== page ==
TIJUANA, Mexico (KABC) -- Eighteen-year-old William and his three siblings live in a blue tent at a migrant encampment in Tijuana, Mexico.
Shortly after they arrived from Nicaragua fleeing political persecution last year, his teen sister was nearly kidnapped. He and his brother were assaulted when they stepped in.
His story mirrors what many migrants at the border are facing.
Months before the coronavirus pandemic, the U.S. Immigration Policy Center of UC San Diego surveyed 1,000 asylum seekers in Tijuana and Mexicali who were forced to remain there under the Trump administration's "Remain in Mexico" policy, also known as Migrant Protection Protocols.
"The extent to which people experienced violence was much higher than we ever imagined," said professor Tom Wong, the director of the U.S. Immigration Policy Center. "So one out of every four in our surveys, either experienced violence or were threatened with violence."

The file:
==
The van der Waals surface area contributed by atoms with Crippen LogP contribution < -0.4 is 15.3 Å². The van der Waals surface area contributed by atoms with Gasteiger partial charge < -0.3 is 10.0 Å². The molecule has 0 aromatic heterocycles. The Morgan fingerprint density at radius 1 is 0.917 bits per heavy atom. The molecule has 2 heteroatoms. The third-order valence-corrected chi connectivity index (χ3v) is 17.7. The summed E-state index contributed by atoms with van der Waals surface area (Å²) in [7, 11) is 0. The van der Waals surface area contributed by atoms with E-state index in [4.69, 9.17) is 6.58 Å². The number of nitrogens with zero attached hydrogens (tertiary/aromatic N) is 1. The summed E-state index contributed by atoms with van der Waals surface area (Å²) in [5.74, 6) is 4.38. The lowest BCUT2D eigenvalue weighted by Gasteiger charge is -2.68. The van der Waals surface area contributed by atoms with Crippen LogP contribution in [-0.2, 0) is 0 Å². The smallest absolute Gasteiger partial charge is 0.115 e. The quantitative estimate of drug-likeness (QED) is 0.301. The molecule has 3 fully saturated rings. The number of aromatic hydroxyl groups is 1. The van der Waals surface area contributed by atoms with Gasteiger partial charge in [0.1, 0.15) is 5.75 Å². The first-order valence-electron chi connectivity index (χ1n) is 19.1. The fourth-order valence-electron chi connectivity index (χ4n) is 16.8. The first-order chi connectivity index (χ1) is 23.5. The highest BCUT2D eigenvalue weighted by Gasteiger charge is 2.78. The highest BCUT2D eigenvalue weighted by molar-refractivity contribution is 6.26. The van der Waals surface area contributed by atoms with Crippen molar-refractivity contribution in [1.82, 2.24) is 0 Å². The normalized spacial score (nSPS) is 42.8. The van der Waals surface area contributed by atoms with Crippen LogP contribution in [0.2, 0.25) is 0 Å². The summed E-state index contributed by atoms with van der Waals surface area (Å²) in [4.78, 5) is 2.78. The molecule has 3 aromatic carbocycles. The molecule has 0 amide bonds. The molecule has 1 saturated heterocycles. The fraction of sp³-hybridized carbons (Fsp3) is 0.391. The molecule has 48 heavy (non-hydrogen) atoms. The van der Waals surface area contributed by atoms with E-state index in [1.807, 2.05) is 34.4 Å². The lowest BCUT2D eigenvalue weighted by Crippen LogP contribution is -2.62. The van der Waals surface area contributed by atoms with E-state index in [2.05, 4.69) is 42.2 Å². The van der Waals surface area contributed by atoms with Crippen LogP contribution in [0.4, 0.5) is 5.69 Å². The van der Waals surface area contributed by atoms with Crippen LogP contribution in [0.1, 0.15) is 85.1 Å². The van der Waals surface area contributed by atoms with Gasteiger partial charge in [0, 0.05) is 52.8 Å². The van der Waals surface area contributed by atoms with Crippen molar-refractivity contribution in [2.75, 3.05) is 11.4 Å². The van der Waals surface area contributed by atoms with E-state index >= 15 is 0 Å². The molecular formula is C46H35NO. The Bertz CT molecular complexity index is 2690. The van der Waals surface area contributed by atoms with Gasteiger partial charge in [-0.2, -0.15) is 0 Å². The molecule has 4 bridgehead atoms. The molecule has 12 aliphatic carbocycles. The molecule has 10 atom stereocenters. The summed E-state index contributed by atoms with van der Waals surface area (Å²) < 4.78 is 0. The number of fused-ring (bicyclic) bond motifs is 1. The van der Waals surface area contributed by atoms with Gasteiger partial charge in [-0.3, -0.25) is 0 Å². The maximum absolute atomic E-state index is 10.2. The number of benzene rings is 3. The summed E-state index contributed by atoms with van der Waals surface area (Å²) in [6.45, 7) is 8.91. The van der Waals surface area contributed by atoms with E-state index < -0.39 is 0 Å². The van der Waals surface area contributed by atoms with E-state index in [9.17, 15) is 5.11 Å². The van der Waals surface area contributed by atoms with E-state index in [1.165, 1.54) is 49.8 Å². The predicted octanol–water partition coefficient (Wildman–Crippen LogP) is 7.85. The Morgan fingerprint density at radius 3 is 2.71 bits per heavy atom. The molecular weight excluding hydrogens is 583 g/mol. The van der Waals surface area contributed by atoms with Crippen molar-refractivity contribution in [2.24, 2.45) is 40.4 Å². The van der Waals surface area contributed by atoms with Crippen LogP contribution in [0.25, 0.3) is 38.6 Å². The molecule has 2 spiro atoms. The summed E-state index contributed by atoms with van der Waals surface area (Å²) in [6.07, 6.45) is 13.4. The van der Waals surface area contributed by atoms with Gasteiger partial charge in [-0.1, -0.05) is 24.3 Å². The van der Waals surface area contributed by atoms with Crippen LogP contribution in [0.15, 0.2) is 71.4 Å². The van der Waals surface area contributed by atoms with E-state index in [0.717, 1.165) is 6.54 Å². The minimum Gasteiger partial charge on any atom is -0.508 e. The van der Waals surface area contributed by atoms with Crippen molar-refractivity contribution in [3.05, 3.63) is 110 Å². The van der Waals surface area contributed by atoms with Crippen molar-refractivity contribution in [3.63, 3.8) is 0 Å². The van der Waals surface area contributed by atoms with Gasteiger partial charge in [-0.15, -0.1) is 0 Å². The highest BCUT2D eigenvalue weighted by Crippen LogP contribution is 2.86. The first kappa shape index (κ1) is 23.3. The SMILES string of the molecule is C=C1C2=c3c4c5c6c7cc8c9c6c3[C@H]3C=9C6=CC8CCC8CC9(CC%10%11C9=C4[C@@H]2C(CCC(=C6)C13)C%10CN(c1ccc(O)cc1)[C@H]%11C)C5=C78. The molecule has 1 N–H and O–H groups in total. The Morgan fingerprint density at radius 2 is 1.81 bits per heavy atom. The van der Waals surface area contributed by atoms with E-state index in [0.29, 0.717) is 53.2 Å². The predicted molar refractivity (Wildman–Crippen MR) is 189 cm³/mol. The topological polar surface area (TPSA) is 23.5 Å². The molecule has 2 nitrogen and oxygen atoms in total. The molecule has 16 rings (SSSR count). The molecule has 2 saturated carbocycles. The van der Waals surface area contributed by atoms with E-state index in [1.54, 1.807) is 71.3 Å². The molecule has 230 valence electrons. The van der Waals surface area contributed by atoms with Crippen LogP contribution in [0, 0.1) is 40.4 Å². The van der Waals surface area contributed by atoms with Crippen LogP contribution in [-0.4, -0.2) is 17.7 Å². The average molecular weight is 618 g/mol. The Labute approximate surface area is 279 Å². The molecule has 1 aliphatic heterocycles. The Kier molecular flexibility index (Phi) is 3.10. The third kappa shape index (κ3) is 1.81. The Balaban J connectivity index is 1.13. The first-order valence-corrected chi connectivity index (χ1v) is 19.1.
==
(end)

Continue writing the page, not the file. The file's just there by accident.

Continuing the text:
The research projected the likelihood someone would experience violence in Mexico was 33% for every 100 days.
"If those numbers actually held, that means a year into the pandemic nearly every asylum seeker would have been threatened with violence or have experienced violence while waiting in Mexico," Wong said.
In one instance, a woman who spoke to Eyewitness News said she fled the Mexican state of Guerrero after her husband was murdered by a cartel. She and her children were threatened.
The Biden administration is beginning to hear some asylum cases in the pipeline, but largely turning people away under a U.S. code implemented under the last administration, citing COVID-19 health concerns.
"Behind the numbers we should remember that these individuals are asylum seekers who fear persecution," Wong said. "And at the very least we should give them due process. We should hear their migratory stories to figure out whether or not that's true."